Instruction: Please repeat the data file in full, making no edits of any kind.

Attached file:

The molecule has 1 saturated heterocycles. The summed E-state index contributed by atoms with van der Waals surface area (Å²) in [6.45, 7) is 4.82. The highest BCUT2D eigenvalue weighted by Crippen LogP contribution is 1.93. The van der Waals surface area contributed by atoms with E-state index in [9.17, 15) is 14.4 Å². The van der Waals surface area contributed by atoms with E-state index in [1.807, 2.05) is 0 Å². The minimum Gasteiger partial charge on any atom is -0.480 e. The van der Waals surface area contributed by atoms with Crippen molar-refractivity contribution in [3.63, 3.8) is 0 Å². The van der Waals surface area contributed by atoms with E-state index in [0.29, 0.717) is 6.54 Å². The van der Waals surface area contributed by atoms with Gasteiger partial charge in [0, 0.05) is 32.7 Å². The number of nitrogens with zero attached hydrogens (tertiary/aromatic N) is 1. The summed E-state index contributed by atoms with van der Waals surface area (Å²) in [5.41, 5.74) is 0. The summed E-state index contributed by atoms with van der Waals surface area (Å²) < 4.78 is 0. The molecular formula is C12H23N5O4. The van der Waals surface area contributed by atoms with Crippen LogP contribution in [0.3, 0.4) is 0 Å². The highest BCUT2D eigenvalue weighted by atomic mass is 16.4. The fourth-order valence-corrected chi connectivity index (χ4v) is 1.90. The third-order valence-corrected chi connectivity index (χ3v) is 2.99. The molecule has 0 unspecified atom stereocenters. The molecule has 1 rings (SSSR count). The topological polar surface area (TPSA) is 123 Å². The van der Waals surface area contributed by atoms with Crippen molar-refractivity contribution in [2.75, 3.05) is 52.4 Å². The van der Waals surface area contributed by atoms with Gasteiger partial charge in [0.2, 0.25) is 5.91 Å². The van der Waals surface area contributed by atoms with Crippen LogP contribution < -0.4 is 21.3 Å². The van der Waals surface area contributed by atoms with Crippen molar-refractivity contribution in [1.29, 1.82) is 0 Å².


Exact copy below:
The molecule has 1 saturated heterocycles. The summed E-state index contributed by atoms with van der Waals surface area (Å²) in [6.45, 7) is 4.82. The highest BCUT2D eigenvalue weighted by Crippen LogP contribution is 1.93. The van der Waals surface area contributed by atoms with E-state index in [9.17, 15) is 14.4 Å². The van der Waals surface area contributed by atoms with E-state index in [1.807, 2.05) is 0 Å². The minimum Gasteiger partial charge on any atom is -0.480 e. The van der Waals surface area contributed by atoms with Crippen molar-refractivity contribution in [3.63, 3.8) is 0 Å². The van der Waals surface area contributed by atoms with E-state index in [0.29, 0.717) is 6.54 Å². The van der Waals surface area contributed by atoms with Gasteiger partial charge in [0, 0.05) is 32.7 Å². The number of nitrogens with zero attached hydrogens (tertiary/aromatic N) is 1. The summed E-state index contributed by atoms with van der Waals surface area (Å²) in [5.41, 5.74) is 0. The summed E-state index contributed by atoms with van der Waals surface area (Å²) < 4.78 is 0. The molecular formula is C12H23N5O4. The van der Waals surface area contributed by atoms with Crippen LogP contribution in [0.3, 0.4) is 0 Å². The highest BCUT2D eigenvalue weighted by atomic mass is 16.4. The fourth-order valence-corrected chi connectivity index (χ4v) is 1.90. The third-order valence-corrected chi connectivity index (χ3v) is 2.99. The molecule has 0 unspecified atom stereocenters. The molecule has 1 rings (SSSR count). The topological polar surface area (TPSA) is 123 Å². The van der Waals surface area contributed by atoms with Crippen molar-refractivity contribution in [2.75, 3.05) is 52.4 Å². The van der Waals surface area contributed by atoms with Gasteiger partial charge in [0.2, 0.25) is 5.91 Å². The van der Waals surface area contributed by atoms with Crippen LogP contribution < -0.4 is 21.3 Å². The van der Waals surface area contributed by atoms with Crippen molar-refractivity contribution in [1.29, 1.82) is 0 Å².